October 07, 2019

Las Piñas-Parañaque Critical Habitat and Ecotourism Area: PH Natural Defense Against Disasters

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  • Situated south of Manila Bay is an unusual destination considered as a nature sanctuary—protected not only because of its flora and fauna but also because it’s considered as the country’s natural defense against disasters.

    Apart from being home to wildlife species, the Las Piñas-Parañaque Critical Habitat and Ecotourism Area (LPPCHEA) is a wetland or a land area flooded with water, serving as a safeguard that helps minimize the damages brought by natural disasters.

    With its integral role for the wildlife and its people, LPPCHEA was declared as critical habitat on April 22, 2007 by Presidential Proclamation No. 1412 and was included in the list of Ramsar’s Wetlands of International Importance.

    Wetlands: a natural defense against disasters

    Wetlands act like a giant sponge—they absorb excess rainfall during storms and release it during the dry season.

    With mangroves, ponds, lagoons, mudflats, and mix beach forests all over LPPCHEA, it also acts as a protective buffer against storm surges with its coral reefs reducing the speed and height of waves.

    Wetlands like LPPCHEA are also the first line of defense for soil erosion with mangrove forests as the wall.

    Moreover, they are “carbon sinks” that help absorb greenhouse gases, slowing down the increase of global temperature.

    Preservation of biodiversity

    Apart from its climate and weather-related functions, LPPCHEA also plays an important role in the preservation of biodiversity.

    Recognized by the Ramsar Convention on Wetlands as internationally significant, LPPCHEA serves as a pitstop for migratory birds with a record of over 41 species. Some even come from as far as China, Japan, and Siberia including the Black-winged Stilts, Chinese Egret, and Grey Heron.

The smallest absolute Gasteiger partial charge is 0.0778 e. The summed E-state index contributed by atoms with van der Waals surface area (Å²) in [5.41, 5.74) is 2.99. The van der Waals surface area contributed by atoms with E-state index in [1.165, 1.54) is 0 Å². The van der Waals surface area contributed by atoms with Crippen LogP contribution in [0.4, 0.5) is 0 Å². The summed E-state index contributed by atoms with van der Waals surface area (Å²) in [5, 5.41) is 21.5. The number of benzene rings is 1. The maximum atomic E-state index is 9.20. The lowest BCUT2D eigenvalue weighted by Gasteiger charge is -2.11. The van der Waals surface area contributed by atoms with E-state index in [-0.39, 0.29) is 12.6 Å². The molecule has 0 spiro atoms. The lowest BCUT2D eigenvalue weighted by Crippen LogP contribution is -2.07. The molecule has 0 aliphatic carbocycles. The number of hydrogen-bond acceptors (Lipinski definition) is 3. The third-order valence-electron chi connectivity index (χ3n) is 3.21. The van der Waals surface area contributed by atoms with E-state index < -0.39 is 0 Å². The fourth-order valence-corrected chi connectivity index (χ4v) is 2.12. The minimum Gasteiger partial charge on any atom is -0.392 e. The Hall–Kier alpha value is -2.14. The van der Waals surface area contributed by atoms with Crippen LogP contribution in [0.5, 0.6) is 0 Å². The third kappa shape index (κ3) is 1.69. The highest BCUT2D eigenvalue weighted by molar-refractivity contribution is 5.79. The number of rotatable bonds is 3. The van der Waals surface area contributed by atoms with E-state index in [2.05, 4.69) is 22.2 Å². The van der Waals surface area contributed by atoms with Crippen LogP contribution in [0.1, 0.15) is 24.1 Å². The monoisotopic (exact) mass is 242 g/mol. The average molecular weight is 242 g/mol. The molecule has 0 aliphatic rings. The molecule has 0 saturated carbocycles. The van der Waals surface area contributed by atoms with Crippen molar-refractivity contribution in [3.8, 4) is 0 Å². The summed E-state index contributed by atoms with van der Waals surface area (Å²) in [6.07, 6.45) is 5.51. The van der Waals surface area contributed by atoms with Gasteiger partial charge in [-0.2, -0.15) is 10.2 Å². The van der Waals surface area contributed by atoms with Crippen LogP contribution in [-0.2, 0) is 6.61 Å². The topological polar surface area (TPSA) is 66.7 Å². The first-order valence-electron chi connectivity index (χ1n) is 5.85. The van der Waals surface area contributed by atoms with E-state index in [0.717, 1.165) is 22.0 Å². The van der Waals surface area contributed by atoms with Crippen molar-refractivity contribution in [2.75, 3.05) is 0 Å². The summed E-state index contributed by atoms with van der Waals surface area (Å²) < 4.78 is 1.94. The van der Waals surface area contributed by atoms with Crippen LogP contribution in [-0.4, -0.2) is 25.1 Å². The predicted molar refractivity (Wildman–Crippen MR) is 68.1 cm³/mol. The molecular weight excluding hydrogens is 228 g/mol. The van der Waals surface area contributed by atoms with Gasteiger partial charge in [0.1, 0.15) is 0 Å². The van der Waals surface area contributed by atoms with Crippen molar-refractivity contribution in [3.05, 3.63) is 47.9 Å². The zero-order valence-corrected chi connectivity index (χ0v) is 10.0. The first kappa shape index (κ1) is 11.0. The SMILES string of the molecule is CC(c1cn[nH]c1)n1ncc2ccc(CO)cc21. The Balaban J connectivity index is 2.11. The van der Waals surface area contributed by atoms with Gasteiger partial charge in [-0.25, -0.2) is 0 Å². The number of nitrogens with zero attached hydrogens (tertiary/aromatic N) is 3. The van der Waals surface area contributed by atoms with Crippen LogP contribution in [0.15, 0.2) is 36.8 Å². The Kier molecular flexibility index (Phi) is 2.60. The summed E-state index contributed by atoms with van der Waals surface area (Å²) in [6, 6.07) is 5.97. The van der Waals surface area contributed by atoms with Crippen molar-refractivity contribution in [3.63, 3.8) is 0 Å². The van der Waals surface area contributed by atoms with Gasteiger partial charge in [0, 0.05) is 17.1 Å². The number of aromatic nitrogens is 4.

The months of April to August are considered the best season to catch the migratory birds as they often make their way to warmer areas like the Philippines.

    Not to mention that LPPCHEA is also home to indigenous plants and trees with a 36-hectare mangrove forest, where visitors will also be introduced.

    Protecting, conserving, and raising awareness

    The world is changing, and climate patterns and their effects are slowly being felt all over the world, especially to an archipelagic country like the Philippines.

    This is why LPPCHEA is taking part in further teaching the public about waste and the importance of preserving the wetlands, with its coastal clean-ups and tree planting activities.

    Those who wish to join activities, try bird-watching, or simply commune with nature can make appointments to visit the area. It is also open for those who wish to conduct environmental studies and researches.

    Entrance is free for everyone but since the area is protected, a permit should be secured before proceeding. For those who are interested to visit, you may contact the Conservation and Development Division at 435-2410.

    How to get here

    • From Makati, take the Skyway and continue to NAIA Expressway and take the exit to Coastal Road. Straight ahead going to Cavitex Toll Plaza. Just before the toll gate, turn right to the access road. You will see a signage going to LPPCHEA and a guard on duty will ask for permit before entering.

    Source: Las Piñas-Parañaque Critical Habitat and Ecotourism Area
    This first appeared in Philippine Primer’s Japanese and English Magazine October 2019 issue.

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